Obama’s Ballot Challenges in 1996

CNN ran a long (for cable TV) investigative report after 10:00 PM tonight on Barak Obama’s successful petition challenges against Democratic primary opponents in his 1996 campaign for the Illinois state senate.

The video of the segment is not yet online, but a printed story was posted to the CNN website a few days ago.

Text: http://www.cnn.com/2008/POLITICS/05/29/obamas.first.campaign/index.html?iref=newssearch
Video: http://www.cnn.com/2008/POLITICS/05/29/obamas.first.campaign/index.html?iref=newssearch#cnnSTCVideo

Transcript: http://transcripts.cnn.com/TRANSCRIPTS/0805/30/cnr.03.html

A representative of Chicago’s Better Government Association clearly states in the report that there was nothing illegal in the challenges. Also interviewed is disqualified challenger Gha-is Askia. Askia makes a few quick references to technicalities that reduced his 1000+ signatures below the threshold of 750 or so (the exact number is in the video). The incumbent, Alice Palmer, is not interviewed, but was apparently also prevented from entering the primary by similar means.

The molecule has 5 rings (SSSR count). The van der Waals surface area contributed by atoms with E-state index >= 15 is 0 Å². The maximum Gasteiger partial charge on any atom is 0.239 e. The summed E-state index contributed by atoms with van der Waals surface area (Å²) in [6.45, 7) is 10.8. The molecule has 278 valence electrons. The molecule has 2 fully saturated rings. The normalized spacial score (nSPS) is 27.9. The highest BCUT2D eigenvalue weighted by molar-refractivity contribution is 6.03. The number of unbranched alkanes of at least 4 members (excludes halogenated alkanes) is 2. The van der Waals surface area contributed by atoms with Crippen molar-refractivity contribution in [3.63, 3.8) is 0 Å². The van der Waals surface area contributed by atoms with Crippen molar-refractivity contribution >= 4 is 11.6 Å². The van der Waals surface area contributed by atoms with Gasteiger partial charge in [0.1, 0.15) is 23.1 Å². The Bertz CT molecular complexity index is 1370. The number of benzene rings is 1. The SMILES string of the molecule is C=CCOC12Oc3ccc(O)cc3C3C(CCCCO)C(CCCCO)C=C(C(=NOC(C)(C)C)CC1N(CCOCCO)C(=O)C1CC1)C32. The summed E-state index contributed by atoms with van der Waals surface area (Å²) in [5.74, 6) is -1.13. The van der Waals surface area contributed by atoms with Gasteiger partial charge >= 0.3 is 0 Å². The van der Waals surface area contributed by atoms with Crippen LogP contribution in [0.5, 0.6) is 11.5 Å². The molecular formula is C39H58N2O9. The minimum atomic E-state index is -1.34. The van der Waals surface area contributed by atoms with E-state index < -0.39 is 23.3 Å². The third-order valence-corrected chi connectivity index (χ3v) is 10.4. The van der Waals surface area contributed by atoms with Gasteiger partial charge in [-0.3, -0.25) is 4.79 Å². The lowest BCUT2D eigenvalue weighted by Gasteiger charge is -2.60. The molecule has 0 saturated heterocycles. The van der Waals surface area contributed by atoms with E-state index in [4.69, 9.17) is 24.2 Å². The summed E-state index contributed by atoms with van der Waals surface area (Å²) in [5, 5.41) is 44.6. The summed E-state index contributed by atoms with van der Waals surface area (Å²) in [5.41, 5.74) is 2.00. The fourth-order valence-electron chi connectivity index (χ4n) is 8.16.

The reporter repeatedly implies that there was something underhanded in throwing off printed names (rather than the legally required signatures) or signatures obtained by ineligible petition circulators. In the video, Chicago Tribune columnist John Kass makes much of the connections between Obama and Mayor Daley via David Alexrod. He as much as says that Obama is a machine politician.

While the report contains many references to the hardball nature of Chicago politics, there is no attempt to contextualize the story in the larger issue of ballot access. It goes almost without saying that there is no reference to the partly successful Democratic campaign to keep Ralph Nader off state ballots in 2004 via the same sort of petition challenges. Or the ludicrously high signature requirements in certain states like Oklahoma, North Carolina, Ohio, or Tennessee. In fact, ballot access requirements are usually just about has difficult as they can be and then applied most egregiously against independent candidates. You could argue that Obama showed initiative in understanding  and applying the law as it was intended in a party primary election.

Kass evidently has an ax to grind and makes the whole thing come off like a hit piece. It’s good that ballot access is getting some attention, however inadvertently. The problem isn’t Obama, though.

[Submitted to Ballot Access News.]

Reporter: Drew Griffin

Chicago Tribune Reporter: John Kass

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Posted on June 1, 2008, in Uncategorized and tagged , , , , , , , , , , . Bookmark the permalink. Leave a comment.

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